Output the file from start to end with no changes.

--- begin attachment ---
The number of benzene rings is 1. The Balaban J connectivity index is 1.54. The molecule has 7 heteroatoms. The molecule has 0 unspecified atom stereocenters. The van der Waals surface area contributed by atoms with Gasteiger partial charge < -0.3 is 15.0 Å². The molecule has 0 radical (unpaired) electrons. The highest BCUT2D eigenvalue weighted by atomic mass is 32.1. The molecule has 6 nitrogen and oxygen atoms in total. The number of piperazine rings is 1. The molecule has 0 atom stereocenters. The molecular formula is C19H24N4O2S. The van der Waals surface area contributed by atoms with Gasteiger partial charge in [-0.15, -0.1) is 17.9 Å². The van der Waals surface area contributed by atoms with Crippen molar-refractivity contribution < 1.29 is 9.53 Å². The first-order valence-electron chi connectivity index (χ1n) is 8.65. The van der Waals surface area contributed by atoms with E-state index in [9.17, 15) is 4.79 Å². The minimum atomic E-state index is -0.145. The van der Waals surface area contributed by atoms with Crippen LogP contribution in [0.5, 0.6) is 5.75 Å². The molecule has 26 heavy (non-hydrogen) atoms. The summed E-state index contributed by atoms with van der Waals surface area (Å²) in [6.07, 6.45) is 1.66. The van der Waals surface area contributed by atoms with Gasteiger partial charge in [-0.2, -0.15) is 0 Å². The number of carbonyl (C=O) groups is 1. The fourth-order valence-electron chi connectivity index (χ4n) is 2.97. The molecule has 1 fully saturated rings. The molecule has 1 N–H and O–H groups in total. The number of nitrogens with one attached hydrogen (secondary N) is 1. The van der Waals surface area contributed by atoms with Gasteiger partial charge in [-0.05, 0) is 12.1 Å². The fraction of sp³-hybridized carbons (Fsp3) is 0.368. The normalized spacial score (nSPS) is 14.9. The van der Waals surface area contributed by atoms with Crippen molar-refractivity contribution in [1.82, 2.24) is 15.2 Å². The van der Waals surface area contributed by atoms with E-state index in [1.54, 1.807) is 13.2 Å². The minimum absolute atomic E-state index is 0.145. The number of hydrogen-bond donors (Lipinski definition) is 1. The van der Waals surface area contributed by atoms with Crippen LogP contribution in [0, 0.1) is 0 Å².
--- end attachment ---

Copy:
The number of benzene rings is 1. The Balaban J connectivity index is 1.54. The molecule has 7 heteroatoms. The molecule has 0 unspecified atom stereocenters. The van der Waals surface area contributed by atoms with Gasteiger partial charge < -0.3 is 15.0 Å². The molecule has 0 radical (unpaired) electrons. The highest BCUT2D eigenvalue weighted by atomic mass is 32.1. The molecule has 6 nitrogen and oxygen atoms in total. The number of piperazine rings is 1. The molecule has 0 atom stereocenters. The molecular formula is C19H24N4O2S. The van der Waals surface area contributed by atoms with Gasteiger partial charge in [-0.15, -0.1) is 17.9 Å². The van der Waals surface area contributed by atoms with Crippen molar-refractivity contribution < 1.29 is 9.53 Å². The first-order valence-electron chi connectivity index (χ1n) is 8.65. The van der Waals surface area contributed by atoms with E-state index in [9.17, 15) is 4.79 Å². The minimum atomic E-state index is -0.145. The van der Waals surface area contributed by atoms with Crippen LogP contribution in [0.5, 0.6) is 5.75 Å². The molecule has 26 heavy (non-hydrogen) atoms. The summed E-state index contributed by atoms with van der Waals surface area (Å²) in [6.07, 6.45) is 1.66. The van der Waals surface area contributed by atoms with Gasteiger partial charge in [-0.2, -0.15) is 0 Å². The number of carbonyl (C=O) groups is 1. The fourth-order valence-electron chi connectivity index (χ4n) is 2.97. The molecule has 1 fully saturated rings. The molecule has 1 N–H and O–H groups in total. The number of nitrogens with one attached hydrogen (secondary N) is 1. The van der Waals surface area contributed by atoms with Gasteiger partial charge in [-0.05, 0) is 12.1 Å². The fraction of sp³-hybridized carbons (Fsp3) is 0.368. The normalized spacial score (nSPS) is 14.9. The van der Waals surface area contributed by atoms with Crippen molar-refractivity contribution in [1.82, 2.24) is 15.2 Å². The van der Waals surface area contributed by atoms with E-state index in [1.54, 1.807) is 13.2 Å². The minimum absolute atomic E-state index is 0.145. The number of hydrogen-bond donors (Lipinski definition) is 1. The van der Waals surface area contributed by atoms with Crippen LogP contribution in [0, 0.1) is 0 Å².